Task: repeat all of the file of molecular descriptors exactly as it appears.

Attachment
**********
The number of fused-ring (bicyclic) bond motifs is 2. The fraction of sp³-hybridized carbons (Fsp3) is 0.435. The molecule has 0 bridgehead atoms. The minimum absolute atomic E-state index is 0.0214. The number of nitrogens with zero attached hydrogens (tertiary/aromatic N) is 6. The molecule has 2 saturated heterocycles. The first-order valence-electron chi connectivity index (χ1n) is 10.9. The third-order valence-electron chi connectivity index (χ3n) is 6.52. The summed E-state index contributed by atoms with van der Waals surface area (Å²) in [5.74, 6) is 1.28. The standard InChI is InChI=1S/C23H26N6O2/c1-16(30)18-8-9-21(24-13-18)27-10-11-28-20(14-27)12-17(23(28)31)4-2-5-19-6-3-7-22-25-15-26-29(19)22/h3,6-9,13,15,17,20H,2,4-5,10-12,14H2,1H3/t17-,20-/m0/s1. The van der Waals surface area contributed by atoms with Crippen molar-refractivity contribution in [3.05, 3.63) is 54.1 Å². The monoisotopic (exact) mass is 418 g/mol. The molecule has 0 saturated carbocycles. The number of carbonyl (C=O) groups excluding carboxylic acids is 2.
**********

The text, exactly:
The number of fused-ring (bicyclic) bond motifs is 2. The fraction of sp³-hybridized carbons (Fsp3) is 0.435. The molecule has 0 bridgehead atoms. The minimum absolute atomic E-state index is 0.0214. The number of nitrogens with zero attached hydrogens (tertiary/aromatic N) is 6. The molecule has 2 saturated heterocycles. The first-order valence-electron chi connectivity index (χ1n) is 10.9. The third-order valence-electron chi connectivity index (χ3n) is 6.52. The summed E-state index contributed by atoms with van der Waals surface area (Å²) in [5.74, 6) is 1.28. The standard InChI is InChI=1S/C23H26N6O2/c1-16(30)18-8-9-21(24-13-18)27-10-11-28-20(14-27)12-17(23(28)31)4-2-5-19-6-3-7-22-25-15-26-29(19)22/h3,6-9,13,15,17,20H,2,4-5,10-12,14H2,1H3/t17-,20-/m0/s1. The van der Waals surface area contributed by atoms with Crippen molar-refractivity contribution in [3.05, 3.63) is 54.1 Å². The monoisotopic (exact) mass is 418 g/mol. The molecule has 0 saturated carbocycles. The number of carbonyl (C=O) groups excluding carboxylic acids is 2.